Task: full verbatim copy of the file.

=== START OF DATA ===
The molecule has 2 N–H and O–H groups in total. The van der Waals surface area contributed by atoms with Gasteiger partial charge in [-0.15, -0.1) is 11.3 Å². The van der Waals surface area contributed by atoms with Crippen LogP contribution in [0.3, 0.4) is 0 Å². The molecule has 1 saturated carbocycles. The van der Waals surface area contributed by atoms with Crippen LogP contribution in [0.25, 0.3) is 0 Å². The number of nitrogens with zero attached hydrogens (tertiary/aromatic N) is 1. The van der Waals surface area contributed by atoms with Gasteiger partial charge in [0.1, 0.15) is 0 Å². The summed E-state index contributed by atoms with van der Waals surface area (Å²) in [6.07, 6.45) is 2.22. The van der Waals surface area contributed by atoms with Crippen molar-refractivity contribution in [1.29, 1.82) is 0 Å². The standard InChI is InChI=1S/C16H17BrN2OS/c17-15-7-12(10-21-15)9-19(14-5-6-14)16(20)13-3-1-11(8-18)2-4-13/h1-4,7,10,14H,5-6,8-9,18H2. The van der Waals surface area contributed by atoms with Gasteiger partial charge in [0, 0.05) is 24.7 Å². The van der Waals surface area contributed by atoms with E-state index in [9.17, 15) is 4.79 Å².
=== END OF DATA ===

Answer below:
The molecule has 2 N–H and O–H groups in total. The van der Waals surface area contributed by atoms with Gasteiger partial charge in [-0.15, -0.1) is 11.3 Å². The van der Waals surface area contributed by atoms with Crippen LogP contribution in [0.3, 0.4) is 0 Å². The molecule has 1 saturated carbocycles. The van der Waals surface area contributed by atoms with Crippen LogP contribution in [0.25, 0.3) is 0 Å². The number of nitrogens with zero attached hydrogens (tertiary/aromatic N) is 1. The van der Waals surface area contributed by atoms with Gasteiger partial charge in [0.1, 0.15) is 0 Å². The summed E-state index contributed by atoms with van der Waals surface area (Å²) in [6.07, 6.45) is 2.22. The van der Waals surface area contributed by atoms with Crippen molar-refractivity contribution in [1.29, 1.82) is 0 Å². The standard InChI is InChI=1S/C16H17BrN2OS/c17-15-7-12(10-21-15)9-19(14-5-6-14)16(20)13-3-1-11(8-18)2-4-13/h1-4,7,10,14H,5-6,8-9,18H2. The van der Waals surface area contributed by atoms with Gasteiger partial charge in [0, 0.05) is 24.7 Å². The van der Waals surface area contributed by atoms with E-state index in [9.17, 15) is 4.79 Å².